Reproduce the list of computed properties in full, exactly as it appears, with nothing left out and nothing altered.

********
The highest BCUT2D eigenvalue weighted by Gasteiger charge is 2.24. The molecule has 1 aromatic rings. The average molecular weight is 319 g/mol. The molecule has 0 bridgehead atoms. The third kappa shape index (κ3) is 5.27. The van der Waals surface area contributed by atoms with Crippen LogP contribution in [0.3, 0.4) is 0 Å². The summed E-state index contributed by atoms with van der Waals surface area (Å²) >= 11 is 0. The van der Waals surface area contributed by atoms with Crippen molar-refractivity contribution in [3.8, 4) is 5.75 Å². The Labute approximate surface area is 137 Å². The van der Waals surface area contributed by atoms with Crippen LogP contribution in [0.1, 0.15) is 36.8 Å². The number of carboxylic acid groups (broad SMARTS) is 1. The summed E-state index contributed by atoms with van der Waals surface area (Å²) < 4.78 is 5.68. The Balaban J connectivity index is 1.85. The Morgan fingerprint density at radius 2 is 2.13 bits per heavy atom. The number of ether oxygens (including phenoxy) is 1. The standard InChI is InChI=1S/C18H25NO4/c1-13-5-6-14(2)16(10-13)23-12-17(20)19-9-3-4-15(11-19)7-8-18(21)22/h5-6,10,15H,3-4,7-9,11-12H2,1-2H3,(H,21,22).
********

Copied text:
The highest BCUT2D eigenvalue weighted by Gasteiger charge is 2.24. The molecule has 1 aromatic rings. The average molecular weight is 319 g/mol. The molecule has 0 bridgehead atoms. The third kappa shape index (κ3) is 5.27. The van der Waals surface area contributed by atoms with Crippen LogP contribution in [0.3, 0.4) is 0 Å². The summed E-state index contributed by atoms with van der Waals surface area (Å²) >= 11 is 0. The van der Waals surface area contributed by atoms with Crippen molar-refractivity contribution in [3.8, 4) is 5.75 Å². The Labute approximate surface area is 137 Å². The van der Waals surface area contributed by atoms with Crippen LogP contribution in [0.1, 0.15) is 36.8 Å². The number of carboxylic acid groups (broad SMARTS) is 1. The summed E-state index contributed by atoms with van der Waals surface area (Å²) < 4.78 is 5.68. The Balaban J connectivity index is 1.85. The Morgan fingerprint density at radius 2 is 2.13 bits per heavy atom. The number of ether oxygens (including phenoxy) is 1. The standard InChI is InChI=1S/C18H25NO4/c1-13-5-6-14(2)16(10-13)23-12-17(20)19-9-3-4-15(11-19)7-8-18(21)22/h5-6,10,15H,3-4,7-9,11-12H2,1-2H3,(H,21,22).